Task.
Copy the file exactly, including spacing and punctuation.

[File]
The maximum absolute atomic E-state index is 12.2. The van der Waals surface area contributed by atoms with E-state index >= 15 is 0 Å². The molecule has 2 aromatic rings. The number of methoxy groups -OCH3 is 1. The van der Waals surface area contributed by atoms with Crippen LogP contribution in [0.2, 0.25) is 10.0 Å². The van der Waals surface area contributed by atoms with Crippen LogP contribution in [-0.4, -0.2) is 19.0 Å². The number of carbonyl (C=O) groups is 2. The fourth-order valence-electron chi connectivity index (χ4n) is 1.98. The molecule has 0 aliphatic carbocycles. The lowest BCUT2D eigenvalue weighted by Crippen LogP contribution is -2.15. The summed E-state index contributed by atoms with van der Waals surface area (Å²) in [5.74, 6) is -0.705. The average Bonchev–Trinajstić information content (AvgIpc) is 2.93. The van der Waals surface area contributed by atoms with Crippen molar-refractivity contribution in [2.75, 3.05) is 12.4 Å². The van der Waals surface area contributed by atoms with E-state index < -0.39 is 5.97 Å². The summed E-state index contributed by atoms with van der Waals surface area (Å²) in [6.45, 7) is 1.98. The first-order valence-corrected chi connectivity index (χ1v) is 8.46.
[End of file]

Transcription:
The maximum absolute atomic E-state index is 12.2. The van der Waals surface area contributed by atoms with E-state index >= 15 is 0 Å². The molecule has 2 aromatic rings. The number of methoxy groups -OCH3 is 1. The van der Waals surface area contributed by atoms with Crippen LogP contribution in [0.2, 0.25) is 10.0 Å². The van der Waals surface area contributed by atoms with Crippen LogP contribution in [-0.4, -0.2) is 19.0 Å². The number of carbonyl (C=O) groups is 2. The fourth-order valence-electron chi connectivity index (χ4n) is 1.98. The molecule has 0 aliphatic carbocycles. The lowest BCUT2D eigenvalue weighted by Crippen LogP contribution is -2.15. The summed E-state index contributed by atoms with van der Waals surface area (Å²) in [5.74, 6) is -0.705. The average Bonchev–Trinajstić information content (AvgIpc) is 2.93. The van der Waals surface area contributed by atoms with Crippen molar-refractivity contribution in [2.75, 3.05) is 12.4 Å². The van der Waals surface area contributed by atoms with E-state index < -0.39 is 5.97 Å². The summed E-state index contributed by atoms with van der Waals surface area (Å²) in [6.45, 7) is 1.98. The first-order valence-corrected chi connectivity index (χ1v) is 8.46.